|Let's back up a little now.
As you can see in the first three drawings at the top of this page
the body only appears to be mounted at one point, well it's actually
mounted at three points so let's go over the idea behind his.
If you have two flat objects tigthly mounted together
and you bend one of those objects what will happen to the other
one? It will either bend as well or the mounting points will break.
With a motor home body we have the same setup, both the body and
the chassis are usually flat objects and they must be connected
for obvious reasons. Unfortunately the chassis WILL flex. It's the
old "irresistible force and immovable object" scenario,
the chassis is the irresistible force and we'd like the body to
be the immovable object. Something has to give.
One option is to let the body flex as well and
on many body types this is valid, trouble is with a motor home we
have cupboards and doors and things that won't take kindly to being
When I started designing this I got to thinking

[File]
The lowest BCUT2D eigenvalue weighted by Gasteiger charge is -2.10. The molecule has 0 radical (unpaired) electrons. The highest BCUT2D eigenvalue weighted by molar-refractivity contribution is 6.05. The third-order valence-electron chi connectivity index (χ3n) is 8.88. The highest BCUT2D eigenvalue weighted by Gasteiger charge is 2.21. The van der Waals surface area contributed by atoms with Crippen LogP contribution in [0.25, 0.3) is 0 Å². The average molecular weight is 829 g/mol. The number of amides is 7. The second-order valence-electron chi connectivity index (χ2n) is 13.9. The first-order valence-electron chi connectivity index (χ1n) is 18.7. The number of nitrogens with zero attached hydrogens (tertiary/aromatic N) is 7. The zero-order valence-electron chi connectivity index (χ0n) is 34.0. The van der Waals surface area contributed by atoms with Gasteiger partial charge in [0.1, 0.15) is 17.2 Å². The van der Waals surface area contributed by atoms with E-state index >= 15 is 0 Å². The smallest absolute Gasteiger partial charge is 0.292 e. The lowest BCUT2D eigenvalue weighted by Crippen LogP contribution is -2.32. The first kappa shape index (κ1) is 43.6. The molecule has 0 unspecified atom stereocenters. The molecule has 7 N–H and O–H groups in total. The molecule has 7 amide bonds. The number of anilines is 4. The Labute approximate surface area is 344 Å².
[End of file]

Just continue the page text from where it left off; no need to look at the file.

about my camera's tripod. It struck me that, no matter what terrain
it was placed on it was always steady. Think about it, a four legged
stool is always rocking whereas a three legged stool will be firm
no matter what the floor is like. This is because you can always
draw a flat plane though any three points, but not any four points.
As is happens, when I started talking to those in the know, I found
that this is indeed the method used for off-road vehicles.
Let's look at some drawings. In the first we see
our two flat objects connected at four points. Let's say the top
object is our motor home body and the bottom one is the truck chassis.
So far so good. Now let's apply some twisting to the chassis, as
stated above two things can happen, the mounting points can break...
or the body can bend.
However if the body is only mounted and one point on one end, and
that point can pivot, then the chassis can do what it likes without
affecting the body.
Note that the chassis is connected, and considered
stable, at the front, this is arbitrary on my part. One needs a
reference point and the front is as good as the middle or the rear.
This reference is where the body will be firmly mounted to the chassis.
This brings me to another point.
As mentioned above, the difference in angle between
the front and rear of the chassis was 10 degrees. I measured the
front and rear because I decided to mount the body firmly at the
front end with a pivot at the rear, therefore I had to allow for
10 degrees. It seems valid however to place the firm mounting in
the centre with two pivots at each end. In this case you would have
two lots of 5 degrees rather than one 10 degree angle to contend
So much for the theory but how does one actually
implement this three point mounting?